While time has moved awfully slowly for many people these past nine months, it has moved rather quickly for Faith and Anna, a couple of 20-something women who fell in love during the pandemic.

Much of that speed happened because of the affection they felt for each other. One part of the acceleration was because of concern about a potential infringement on their rights.

The two met while participating in a Zoom session in March organized by members of an LGBTQ section on the social media platform TikTok.

Faith, who is Jewish, lived in St. Louis. Anna, whose father is a Christian minister, lived in Nashville, Tenn. After about a month of remotely getting to know each another, Faith, who does clinical research in oncology, went to spend a weekend with Anna, who studies cognitive psychology.

She ended up staying for six weeks. The two have mostly not been apart since then, shuttling back and forth between Tennessee and Missouri. Anna is an extrovert. Faith is an introvert. Both share a strong interest in psychology research.

“Our differences are very complementary to each other,” said Faith, who along with Anna asked that their last names not be used. “I am very much an alone time person, and I don’t know that I have been able to spend this amount of time with anyone in my entire life.”

But given that the two formed such a strong connection, they worried about how their future together could be affected by a 6-3 conservative majority on the U.S. Supreme Court.

After the Senate confirmed President Donald Trump’s nominee, Amy Coney Barrett, to the court Oct. 26, Faith saw an offer on Facebook from Rabbi Daniel Bogard of Central Reform Congregation.

“LGBTQ friends (and friends of friends ... and friends that I haven’t yet met) – if you’re scared about your civil rights, are in Missouri, and want to get married ASAP, I’m here, [Bogard’s spouse and fellow CRC Rabbi] Karen Kriger Bogard is here. Give us 15 minutes notice if you want us looking fancy (or 5 minutes if you don’t mind shlumpy), and we’re in. Our front porch or yours. Rain, cold, or shine,” Bogard wrote. Ninety-nine people shared the post, including a number of fellow St. Louis rabbis.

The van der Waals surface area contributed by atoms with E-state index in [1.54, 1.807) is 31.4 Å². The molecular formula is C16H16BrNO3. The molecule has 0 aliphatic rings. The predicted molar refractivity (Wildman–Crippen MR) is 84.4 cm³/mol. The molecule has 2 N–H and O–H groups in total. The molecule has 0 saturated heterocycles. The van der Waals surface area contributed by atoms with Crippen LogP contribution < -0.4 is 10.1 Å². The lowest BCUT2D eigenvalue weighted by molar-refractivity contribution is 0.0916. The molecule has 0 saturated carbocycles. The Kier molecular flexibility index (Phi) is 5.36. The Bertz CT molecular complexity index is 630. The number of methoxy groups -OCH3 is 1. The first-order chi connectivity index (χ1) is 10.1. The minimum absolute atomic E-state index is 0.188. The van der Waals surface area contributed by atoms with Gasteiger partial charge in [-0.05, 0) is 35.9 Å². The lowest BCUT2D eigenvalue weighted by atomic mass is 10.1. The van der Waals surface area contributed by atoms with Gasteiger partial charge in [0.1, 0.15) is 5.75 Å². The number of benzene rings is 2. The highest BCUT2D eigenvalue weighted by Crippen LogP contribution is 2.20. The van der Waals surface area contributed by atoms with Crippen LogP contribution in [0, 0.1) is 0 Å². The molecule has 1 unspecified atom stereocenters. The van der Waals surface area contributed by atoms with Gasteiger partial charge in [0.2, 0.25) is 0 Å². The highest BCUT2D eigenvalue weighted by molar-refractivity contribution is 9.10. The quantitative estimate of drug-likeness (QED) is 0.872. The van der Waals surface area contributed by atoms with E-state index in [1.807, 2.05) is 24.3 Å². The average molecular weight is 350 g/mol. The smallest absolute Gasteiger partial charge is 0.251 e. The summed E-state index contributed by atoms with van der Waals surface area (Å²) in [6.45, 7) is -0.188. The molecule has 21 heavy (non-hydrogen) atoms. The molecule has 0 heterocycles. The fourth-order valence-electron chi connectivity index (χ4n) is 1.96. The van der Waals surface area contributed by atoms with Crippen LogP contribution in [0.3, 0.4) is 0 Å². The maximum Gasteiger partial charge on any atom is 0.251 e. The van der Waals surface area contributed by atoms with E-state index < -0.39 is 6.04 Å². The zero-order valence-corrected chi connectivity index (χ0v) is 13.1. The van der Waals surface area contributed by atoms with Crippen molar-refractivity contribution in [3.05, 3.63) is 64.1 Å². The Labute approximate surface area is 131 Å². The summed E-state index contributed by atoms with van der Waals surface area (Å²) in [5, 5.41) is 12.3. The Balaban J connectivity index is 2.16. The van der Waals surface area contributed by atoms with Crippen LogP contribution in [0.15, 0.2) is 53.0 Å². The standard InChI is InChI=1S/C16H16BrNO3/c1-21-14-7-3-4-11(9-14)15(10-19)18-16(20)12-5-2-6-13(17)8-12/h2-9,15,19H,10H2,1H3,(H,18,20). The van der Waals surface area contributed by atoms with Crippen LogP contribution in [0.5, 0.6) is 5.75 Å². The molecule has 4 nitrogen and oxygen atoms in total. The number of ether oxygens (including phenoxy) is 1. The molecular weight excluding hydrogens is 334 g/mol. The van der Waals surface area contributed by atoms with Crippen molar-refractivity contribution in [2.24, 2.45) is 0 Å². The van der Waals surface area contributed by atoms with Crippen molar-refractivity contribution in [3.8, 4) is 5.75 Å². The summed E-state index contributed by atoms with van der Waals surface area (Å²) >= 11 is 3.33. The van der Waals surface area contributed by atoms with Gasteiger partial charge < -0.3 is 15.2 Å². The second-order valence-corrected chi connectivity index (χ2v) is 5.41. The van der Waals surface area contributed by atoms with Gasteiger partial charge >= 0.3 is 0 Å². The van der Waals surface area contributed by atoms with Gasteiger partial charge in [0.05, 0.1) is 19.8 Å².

Bogard has since officiated two weddings for couples, including Faith and Anna, who were concerned that the Supreme Court could overturn a 2015 decision guaranteeing the right to marriage for same-sex couples.

Other local rabbis say that have had conversations with congregants worried about what the future holds for gay rights, among other civil liberties.

“This is about real couples and real people who are scared,” Bogard said. “One is a couple who have been together for more than a decade, 20-something years, and now are worried that these rights are going to go away. Another [couple] is a very sweet COVID-era romance who are scared about their rights.”

It is not a certainty that the court will roll back same-sex marriage rights. But the court last month heard oral arguments in a case, Fulton v. City of Philadelphia, in which a Catholic adoption agency is seeking to turn away LGBTQ couples.

Justice Samuel Alito said during the session: “If we are honest about what’s really going on here, it’s not about ensuring that same-sex couples in Philadelphia have the opportunity to be foster parents. It’s the fact that the city can’t stand the message that Catholic Social Services and the Archdiocese are sending by continuing to adhere to the old-fashioned view about marriage.”

In October, Alito and Justice Clarence Thomas, a fellow conservative, also issued a statement sharply criticizing the court’s 2015 same-sex marriage decision.

That decision “enables courts and governments to brand religious adherents who believe that marriage is between one man and one woman as bigots, making their religious liberty concerns that much easier to dismiss,” Thomas wrote in the October statement, when the court declined to hear a case filed by a former Kentucky county clerk who refused to issue a marriage license for gay couples.

Still, legal analysts say it is unlikely that the court will overturn the same-sex marriage ruling.

“It hardly seems likely that one new Justice will so alter the court’s balance that same-sex marriage will be in jeopardy,” Evan Gerstmann, a law professor at Loyola Marymount University, wrote in a Forbes column.